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from Hank Parker!

    If you have followed my career over the years, you’ve probably noticed I’m a little set in my ways.

    I’m not the one to jump on tackle innovations without first putting them through the tests. Fluorocarbon line was one of those. I wasn’t fond of the new line material when it first came out because the early lines were stiff, had poor knot strength and broke easily.

    The second generation of lines was much better, but I still felt more comfortable with monofilament, and in some special instances, braided line.

    That’s not to say fluorocarbon doesn’t have merits. It sinks faster, and therefore you can get a bass bait down deeper and quicker. It also is more transparent under water, which can be important if you’re fishing in very clear water. It’s also far more sensitive than mono, allowing you to feel bites better.

    But the drawbacks made me uneasy – until now. I’m officially a fluorocarbon convert, thanks to Trilene’s 100% Fluorocarbon Professional Grade. And that’s not a shameless plug. Pure Fishing, the parent company of Berkley, has offered a lot of fluorocarbon lines in recent years, and I’ve tried them all. In some instances, they worked well for me, but I never could get comfortable enough with them to want to spool up more than a reel or two.

    Last year, company officials, who were aware of my issues with fluorocarbon and my resistance to change, asked me to test the new Trilene version they had developed. I put it to the test for eight months. The results were amazing, and I gained a new appreciation for what fluorocarbon lines can do. So much, in fact, that 80 percent of my reels are now spooled with the new Trilene.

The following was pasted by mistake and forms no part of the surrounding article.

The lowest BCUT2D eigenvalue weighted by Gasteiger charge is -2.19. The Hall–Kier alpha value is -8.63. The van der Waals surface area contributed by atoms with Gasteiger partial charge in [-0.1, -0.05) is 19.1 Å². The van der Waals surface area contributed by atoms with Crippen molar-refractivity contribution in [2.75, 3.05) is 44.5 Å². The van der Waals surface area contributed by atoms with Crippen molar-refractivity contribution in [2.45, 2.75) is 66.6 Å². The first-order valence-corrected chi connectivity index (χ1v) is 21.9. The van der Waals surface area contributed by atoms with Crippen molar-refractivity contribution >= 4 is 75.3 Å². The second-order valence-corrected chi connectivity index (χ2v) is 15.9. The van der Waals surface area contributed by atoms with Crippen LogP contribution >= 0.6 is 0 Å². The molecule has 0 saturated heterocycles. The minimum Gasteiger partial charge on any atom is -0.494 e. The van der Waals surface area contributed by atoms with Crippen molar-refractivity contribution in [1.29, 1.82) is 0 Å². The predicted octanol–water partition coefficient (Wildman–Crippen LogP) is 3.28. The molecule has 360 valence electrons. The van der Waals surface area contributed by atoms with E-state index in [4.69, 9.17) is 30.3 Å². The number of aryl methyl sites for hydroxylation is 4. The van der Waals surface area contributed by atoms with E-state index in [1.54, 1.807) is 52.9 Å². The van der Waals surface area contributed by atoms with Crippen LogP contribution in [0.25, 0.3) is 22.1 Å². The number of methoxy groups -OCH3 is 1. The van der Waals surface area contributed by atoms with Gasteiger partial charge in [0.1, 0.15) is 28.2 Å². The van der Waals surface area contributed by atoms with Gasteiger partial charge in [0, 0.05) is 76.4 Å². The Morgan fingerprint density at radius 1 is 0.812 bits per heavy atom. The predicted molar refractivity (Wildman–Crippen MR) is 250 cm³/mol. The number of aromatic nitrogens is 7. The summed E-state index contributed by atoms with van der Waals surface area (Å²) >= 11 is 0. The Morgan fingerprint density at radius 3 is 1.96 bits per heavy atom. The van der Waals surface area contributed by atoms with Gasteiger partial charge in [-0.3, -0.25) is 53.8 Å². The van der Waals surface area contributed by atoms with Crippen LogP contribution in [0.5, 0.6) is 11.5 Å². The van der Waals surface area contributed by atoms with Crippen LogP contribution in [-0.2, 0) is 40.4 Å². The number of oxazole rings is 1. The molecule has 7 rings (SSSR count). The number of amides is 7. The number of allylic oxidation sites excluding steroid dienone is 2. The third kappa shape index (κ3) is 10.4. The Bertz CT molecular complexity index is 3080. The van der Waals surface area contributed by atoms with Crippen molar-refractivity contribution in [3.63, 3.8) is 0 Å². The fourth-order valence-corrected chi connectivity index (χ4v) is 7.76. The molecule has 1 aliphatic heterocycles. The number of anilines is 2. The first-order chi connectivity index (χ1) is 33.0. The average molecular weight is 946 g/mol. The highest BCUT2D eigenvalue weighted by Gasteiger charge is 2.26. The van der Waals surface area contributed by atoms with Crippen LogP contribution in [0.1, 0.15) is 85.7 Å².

One of the biggest eye-openers came while fishing a river near my home. I love caching smallmouth from this river, so I rigged up 8-pound test on a spinning rod and gave it a workout while fishing a shaky head worm in the rocks and current. I caught 42 smallmouth, several in the 2- to 3-pound class, and had two wrapped in brush and never broke either off.

    And since fluorocarbon line doesn’t float like mono, I discovered I could control my bait better on long casts, which is a tremendous advantage in current. With mono, the line catches in the current and you get a big bow in it, which causes you to miss fish when setting the hook. My success with fishing the new line in current improved dramatically.

    I found similar advantages when fishing jigs in 20 feet of water. You get a loop with buoyant mono in deep water and have to jerk hard to remove that loop to get a penetrating hookset. Mono also has a lot of stretch, which can be good on lures with treble hooks, but not with jigs fished in deep water. With fluorocarbon, I got a direct shot to the bait, which produced better hook-ups and fewer missed fish.

    That advantage carries over to several other lure techniques, including Senko-style stick worms, Texas-rigged plastics, crankbaits, drop-shot rigs and other baits you want to sink. Because the line is more sensitive, you feel the bottom better and know exactly what the lure is doing.

    About the only situation where I wouldn’t use it is with topwaters where you want your line to float. Fluorocarbon tends to pull the nose of the bait down, and you can’t work it properly.

    I also prefer braided line when fishing vegetation because I can fish a stronger line in a small diameter. Also, braid cuts throughout vegetation better than mono or fluorocarbon.

    The new generation of fluorocarbon is still a little stiffer than softer lines, but there aren’t many other trade-offs. It’s made me a better fisherman, and it will do the same for you.